Snoring/Sleep Apnea

People with obstructive sleep apnea (OSA) have disrupted sleep and low blood oxygen levels. When obstructive sleep apnea occurs, the tongue is sucked against the back of the throat. This blocks the upper airway and airflow stops. When the oxygen level in the brain becomes low enough, the sleeper partially awakens, the obstruction in the throat clears, and the flow of air starts again, usually with a loud gasp.

Repeated cycles of decreased oxygenation lead to very serious cardiovascular problems. Additionally, these individuals suffer from excessive daytime sleepiness, depression, and loss of concentration.

Some patients have obstructions that are less severe called Upper Airway Resistance Syndrome (UARS). In either case, the individuals suffer many of the same symptoms.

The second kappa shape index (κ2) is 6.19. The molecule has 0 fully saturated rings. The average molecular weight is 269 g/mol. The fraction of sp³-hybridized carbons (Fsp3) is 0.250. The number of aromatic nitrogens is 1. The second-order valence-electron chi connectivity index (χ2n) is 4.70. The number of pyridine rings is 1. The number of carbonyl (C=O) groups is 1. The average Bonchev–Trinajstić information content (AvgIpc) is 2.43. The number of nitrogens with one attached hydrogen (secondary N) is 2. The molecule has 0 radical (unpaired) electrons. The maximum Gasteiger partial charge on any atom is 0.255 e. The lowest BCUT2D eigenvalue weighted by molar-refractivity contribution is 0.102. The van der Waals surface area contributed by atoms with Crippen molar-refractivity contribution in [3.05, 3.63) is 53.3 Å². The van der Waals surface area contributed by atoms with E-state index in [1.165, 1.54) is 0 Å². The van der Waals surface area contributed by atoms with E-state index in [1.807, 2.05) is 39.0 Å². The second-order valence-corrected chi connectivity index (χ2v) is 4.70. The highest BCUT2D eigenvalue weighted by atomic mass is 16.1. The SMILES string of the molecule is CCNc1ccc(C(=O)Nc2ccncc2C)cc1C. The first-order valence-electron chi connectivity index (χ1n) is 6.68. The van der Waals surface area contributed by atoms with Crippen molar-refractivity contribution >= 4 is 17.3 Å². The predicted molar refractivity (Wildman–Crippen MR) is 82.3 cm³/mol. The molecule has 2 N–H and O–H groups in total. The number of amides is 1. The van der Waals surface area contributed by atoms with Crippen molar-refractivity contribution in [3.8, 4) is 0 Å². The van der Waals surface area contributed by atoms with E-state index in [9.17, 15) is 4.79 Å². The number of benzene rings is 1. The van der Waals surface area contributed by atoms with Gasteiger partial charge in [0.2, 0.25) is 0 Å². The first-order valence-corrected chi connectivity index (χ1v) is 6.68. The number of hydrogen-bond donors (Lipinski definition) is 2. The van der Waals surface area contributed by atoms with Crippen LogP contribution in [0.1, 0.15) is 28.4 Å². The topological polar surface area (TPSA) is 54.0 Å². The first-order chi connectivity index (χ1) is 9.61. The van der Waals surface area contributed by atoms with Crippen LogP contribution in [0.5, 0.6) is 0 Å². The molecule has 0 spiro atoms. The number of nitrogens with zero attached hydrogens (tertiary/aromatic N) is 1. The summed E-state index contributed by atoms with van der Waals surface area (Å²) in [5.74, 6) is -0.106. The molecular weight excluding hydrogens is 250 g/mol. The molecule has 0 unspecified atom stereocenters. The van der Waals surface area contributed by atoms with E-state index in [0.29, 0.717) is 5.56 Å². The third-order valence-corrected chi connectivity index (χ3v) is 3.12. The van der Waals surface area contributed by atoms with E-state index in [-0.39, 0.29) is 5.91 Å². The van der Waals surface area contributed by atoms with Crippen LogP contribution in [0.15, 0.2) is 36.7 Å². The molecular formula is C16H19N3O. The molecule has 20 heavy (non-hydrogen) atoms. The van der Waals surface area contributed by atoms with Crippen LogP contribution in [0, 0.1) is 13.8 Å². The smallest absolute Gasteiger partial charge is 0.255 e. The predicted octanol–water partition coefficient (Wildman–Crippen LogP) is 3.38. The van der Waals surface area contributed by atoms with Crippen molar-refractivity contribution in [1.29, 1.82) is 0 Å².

The first step in treatment resides in recognition of the symptoms and seeking appropriate consultation. Dr. Maher will offer consultation and treatment options.

In addition to a detailed history,  Dr. Maher will assess the anatomic relationships in the maxillofacial region.  To confirm the amount of cardiovascular compromise and decreased oxygenation levels, a sleep study may be recommended to monitor an individual overnight.

There are several treatment options available. An initial treatment recommended by your physician may consist of using a nasal CPAP machine that delivers pressurized oxygen through a nasal mask to limit obstruction at night.   A second option for mild to moderate sleep apnea may be an oral appliance called SomnoDent.


A SomnoDent is a custom-made oral appliance that is worn during sleep to help  provide Continuous Open Airway Therapy (COAT) by moving the lower jaw slightly forward.  This appliance is made for patients that have already been diagnosed with mild to moderate sleep apnea and are unable to tolerate a CPAP machine.

OSA is a very serious condition that needs careful attention and treatment. Most major medical plans offer coverage for diagnosis and treatment.